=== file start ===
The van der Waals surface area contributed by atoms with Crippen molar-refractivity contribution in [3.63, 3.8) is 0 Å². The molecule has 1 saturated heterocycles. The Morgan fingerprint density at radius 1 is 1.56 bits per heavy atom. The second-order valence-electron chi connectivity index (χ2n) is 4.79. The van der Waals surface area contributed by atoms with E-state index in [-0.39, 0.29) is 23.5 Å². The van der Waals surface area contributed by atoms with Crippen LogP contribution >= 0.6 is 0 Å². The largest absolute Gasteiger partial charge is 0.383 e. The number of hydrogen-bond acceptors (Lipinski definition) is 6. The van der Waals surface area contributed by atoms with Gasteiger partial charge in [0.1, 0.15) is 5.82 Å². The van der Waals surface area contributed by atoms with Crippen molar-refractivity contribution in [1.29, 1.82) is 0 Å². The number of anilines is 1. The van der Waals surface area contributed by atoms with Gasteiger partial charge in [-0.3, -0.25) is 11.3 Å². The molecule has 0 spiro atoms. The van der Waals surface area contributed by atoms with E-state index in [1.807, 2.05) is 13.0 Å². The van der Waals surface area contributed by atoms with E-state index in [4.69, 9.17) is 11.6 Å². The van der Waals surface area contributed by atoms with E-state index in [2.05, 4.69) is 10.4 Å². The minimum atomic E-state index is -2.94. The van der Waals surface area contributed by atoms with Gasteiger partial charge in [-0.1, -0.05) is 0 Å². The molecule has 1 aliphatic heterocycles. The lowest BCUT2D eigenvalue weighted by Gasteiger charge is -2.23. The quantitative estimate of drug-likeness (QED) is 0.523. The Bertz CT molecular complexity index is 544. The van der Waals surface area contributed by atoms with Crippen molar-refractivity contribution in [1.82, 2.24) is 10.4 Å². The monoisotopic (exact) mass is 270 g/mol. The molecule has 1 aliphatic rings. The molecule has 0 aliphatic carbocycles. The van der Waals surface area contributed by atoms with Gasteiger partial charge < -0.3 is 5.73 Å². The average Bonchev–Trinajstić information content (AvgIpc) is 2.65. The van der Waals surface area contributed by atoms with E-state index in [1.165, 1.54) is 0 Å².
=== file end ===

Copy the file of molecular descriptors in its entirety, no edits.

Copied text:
The van der Waals surface area contributed by atoms with Crippen molar-refractivity contribution in [3.63, 3.8) is 0 Å². The molecule has 1 saturated heterocycles. The Morgan fingerprint density at radius 1 is 1.56 bits per heavy atom. The second-order valence-electron chi connectivity index (χ2n) is 4.79. The van der Waals surface area contributed by atoms with E-state index in [-0.39, 0.29) is 23.5 Å². The van der Waals surface area contributed by atoms with Crippen LogP contribution >= 0.6 is 0 Å². The largest absolute Gasteiger partial charge is 0.383 e. The number of hydrogen-bond acceptors (Lipinski definition) is 6. The van der Waals surface area contributed by atoms with Gasteiger partial charge in [0.1, 0.15) is 5.82 Å². The van der Waals surface area contributed by atoms with Crippen molar-refractivity contribution in [1.29, 1.82) is 0 Å². The number of anilines is 1. The van der Waals surface area contributed by atoms with Gasteiger partial charge in [-0.3, -0.25) is 11.3 Å². The molecule has 0 spiro atoms. The van der Waals surface area contributed by atoms with E-state index in [1.807, 2.05) is 13.0 Å². The van der Waals surface area contributed by atoms with E-state index in [4.69, 9.17) is 11.6 Å². The van der Waals surface area contributed by atoms with E-state index in [2.05, 4.69) is 10.4 Å². The minimum atomic E-state index is -2.94. The van der Waals surface area contributed by atoms with Gasteiger partial charge in [-0.1, -0.05) is 0 Å². The molecule has 1 aliphatic heterocycles. The lowest BCUT2D eigenvalue weighted by Gasteiger charge is -2.23. The quantitative estimate of drug-likeness (QED) is 0.523. The Bertz CT molecular complexity index is 544. The van der Waals surface area contributed by atoms with Crippen molar-refractivity contribution in [1.82, 2.24) is 10.4 Å². The monoisotopic (exact) mass is 270 g/mol. The molecule has 1 aliphatic rings. The molecule has 0 aliphatic carbocycles. The van der Waals surface area contributed by atoms with Gasteiger partial charge < -0.3 is 5.73 Å². The average Bonchev–Trinajstić information content (AvgIpc) is 2.65. The van der Waals surface area contributed by atoms with E-state index in [1.165, 1.54) is 0 Å².